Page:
Under an all-scrip agreement, the two companies plan to diversify their market and create a "financially stronger, publicly traded company" while growing their presence in key geographic regions.
The decision to merge came after a precarious period for Bristow Group, which emerged from Chapter 11 bankruptcy in October.
The combined company will hold an unparalleled fleet of more than 300 industry aircraft and remain headquartered in Houston, US, keeping the Bristow name.
In a dual statement on Friday the companies said one of the significant markets it would focus on would be Australia's oil and gas sector, as well as industries in the Americas and Europe.
Bristow currently supplies charter services for offshore workers across the North West Shelf in Western Australia and to the south in the Bass Strait in southern Australia.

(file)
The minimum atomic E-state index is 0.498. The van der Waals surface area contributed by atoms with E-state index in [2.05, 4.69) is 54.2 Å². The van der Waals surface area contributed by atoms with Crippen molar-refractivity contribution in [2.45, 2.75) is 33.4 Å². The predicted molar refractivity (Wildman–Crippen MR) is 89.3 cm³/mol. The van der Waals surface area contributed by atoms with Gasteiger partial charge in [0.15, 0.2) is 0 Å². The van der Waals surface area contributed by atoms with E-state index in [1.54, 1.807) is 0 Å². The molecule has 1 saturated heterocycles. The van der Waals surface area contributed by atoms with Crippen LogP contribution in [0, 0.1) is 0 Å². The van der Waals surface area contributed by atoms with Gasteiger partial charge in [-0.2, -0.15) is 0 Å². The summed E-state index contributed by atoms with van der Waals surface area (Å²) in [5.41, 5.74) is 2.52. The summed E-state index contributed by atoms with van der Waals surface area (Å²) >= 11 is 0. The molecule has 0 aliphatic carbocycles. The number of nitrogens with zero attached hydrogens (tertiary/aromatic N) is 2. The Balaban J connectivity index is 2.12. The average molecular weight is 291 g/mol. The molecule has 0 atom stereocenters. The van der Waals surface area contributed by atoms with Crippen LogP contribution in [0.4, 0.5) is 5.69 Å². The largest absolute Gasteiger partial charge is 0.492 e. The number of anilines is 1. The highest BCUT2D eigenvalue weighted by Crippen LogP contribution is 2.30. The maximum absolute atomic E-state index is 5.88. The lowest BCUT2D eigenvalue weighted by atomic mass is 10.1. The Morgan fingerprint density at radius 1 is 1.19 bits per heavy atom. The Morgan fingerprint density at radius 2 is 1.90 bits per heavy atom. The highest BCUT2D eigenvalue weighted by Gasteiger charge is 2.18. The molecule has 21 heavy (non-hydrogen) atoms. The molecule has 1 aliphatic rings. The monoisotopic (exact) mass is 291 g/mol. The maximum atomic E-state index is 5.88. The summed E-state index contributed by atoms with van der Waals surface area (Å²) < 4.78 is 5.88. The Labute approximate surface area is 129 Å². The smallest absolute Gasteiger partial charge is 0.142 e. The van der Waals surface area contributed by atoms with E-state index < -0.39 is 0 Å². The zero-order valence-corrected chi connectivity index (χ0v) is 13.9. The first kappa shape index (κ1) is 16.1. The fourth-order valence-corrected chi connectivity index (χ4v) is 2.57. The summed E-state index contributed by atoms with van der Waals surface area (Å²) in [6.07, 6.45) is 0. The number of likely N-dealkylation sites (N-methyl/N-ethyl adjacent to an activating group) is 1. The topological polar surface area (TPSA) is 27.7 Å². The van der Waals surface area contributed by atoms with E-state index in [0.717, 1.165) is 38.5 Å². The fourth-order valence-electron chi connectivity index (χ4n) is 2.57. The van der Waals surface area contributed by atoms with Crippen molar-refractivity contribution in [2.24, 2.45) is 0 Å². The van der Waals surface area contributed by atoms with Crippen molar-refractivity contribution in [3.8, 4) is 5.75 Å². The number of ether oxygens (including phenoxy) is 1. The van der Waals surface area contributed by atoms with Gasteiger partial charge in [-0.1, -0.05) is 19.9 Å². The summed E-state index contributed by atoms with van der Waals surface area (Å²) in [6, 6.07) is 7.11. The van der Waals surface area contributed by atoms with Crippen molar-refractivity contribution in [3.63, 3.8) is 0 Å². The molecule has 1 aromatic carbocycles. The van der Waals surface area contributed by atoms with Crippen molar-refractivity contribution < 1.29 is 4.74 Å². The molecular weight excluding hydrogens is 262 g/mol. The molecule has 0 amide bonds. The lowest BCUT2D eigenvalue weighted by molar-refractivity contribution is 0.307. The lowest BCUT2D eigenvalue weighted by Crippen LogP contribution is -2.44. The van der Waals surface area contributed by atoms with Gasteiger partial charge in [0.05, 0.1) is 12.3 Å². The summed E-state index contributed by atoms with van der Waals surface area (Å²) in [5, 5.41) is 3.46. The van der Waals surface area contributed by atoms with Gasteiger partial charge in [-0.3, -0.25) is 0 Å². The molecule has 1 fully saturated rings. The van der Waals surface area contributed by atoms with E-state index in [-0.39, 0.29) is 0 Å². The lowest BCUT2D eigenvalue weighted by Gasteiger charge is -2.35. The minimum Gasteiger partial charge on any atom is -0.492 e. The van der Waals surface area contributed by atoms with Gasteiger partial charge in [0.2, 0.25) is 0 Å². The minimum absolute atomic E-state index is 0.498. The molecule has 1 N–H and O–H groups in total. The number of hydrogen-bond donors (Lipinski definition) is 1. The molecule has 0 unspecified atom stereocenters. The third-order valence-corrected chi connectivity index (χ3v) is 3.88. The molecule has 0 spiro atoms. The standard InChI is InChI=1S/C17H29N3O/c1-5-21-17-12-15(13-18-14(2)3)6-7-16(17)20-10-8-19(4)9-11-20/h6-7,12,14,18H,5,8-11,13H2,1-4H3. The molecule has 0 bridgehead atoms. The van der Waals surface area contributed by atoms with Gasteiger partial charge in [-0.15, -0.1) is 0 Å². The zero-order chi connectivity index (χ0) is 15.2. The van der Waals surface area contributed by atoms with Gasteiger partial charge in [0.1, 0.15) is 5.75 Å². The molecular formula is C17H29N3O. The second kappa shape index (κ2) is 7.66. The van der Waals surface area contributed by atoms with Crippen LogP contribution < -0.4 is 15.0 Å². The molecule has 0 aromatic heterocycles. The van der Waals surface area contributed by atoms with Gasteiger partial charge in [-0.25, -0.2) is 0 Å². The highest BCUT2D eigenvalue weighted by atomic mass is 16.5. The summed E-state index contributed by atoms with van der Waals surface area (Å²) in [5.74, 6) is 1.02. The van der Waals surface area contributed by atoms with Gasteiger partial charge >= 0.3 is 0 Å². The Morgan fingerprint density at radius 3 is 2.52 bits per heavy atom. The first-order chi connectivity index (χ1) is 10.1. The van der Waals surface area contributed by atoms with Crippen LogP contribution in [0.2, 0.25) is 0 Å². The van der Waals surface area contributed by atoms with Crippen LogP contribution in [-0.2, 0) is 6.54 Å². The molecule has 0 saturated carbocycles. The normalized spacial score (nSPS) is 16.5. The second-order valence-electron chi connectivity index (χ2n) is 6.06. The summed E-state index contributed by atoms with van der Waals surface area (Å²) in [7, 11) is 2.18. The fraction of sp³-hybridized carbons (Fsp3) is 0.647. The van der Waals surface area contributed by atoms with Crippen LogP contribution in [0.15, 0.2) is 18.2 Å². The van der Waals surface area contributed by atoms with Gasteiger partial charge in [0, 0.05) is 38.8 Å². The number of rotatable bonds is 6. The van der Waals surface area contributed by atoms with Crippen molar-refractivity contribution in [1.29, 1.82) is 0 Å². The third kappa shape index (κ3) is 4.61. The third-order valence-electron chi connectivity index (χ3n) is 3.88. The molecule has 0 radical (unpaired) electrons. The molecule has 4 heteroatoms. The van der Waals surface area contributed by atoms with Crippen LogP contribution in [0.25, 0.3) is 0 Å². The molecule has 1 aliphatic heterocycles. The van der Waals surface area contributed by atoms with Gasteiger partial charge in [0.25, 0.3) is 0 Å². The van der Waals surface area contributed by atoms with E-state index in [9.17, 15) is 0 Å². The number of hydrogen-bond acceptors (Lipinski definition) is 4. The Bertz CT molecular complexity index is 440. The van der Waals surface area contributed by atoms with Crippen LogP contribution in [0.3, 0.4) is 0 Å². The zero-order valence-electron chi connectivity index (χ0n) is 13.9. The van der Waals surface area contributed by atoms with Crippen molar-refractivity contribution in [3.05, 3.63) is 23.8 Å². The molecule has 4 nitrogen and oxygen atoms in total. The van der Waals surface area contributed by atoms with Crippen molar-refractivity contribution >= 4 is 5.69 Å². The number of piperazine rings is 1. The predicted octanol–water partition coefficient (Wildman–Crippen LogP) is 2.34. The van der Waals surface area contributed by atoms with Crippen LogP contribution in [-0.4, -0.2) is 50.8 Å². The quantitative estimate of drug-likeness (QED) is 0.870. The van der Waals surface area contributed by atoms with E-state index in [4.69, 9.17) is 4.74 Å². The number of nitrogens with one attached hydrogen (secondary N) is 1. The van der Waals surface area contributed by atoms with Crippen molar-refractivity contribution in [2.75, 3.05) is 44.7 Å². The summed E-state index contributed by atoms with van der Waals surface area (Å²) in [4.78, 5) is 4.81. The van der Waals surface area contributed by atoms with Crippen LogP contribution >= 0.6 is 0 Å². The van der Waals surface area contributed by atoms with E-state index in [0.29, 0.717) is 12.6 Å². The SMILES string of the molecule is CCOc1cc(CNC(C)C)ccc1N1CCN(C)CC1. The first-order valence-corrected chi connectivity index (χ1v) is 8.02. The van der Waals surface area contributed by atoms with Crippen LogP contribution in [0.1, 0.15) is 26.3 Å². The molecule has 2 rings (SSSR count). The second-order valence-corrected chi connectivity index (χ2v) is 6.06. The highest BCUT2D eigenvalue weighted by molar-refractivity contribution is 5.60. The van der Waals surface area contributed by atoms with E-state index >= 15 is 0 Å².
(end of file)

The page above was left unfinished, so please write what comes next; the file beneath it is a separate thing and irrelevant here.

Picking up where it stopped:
Bristow is expected to achieve pro forma annual revenues of approximately US$1.5 billion and run-rate adjusted EBITDA of approximately $240 million.
It will also save around $34 million through the elimination of corporate expenses and efficiencies by merging.
Following completion, Era CEO Chris Bradshaw will become CEO and president of the monolithic company.
"The identified cost synergies are significant and, combined with the strong pro forma balance sheet and absence of capital commitments, support robust free cash flow generation," Era CEO Chris Bradshaw said.
"This merger achieves more efficient absorption of the significant fixed costs required to run an air carrier and better positions the combined company to manage industry challenges."
Further senior management appointments were not made at this stage.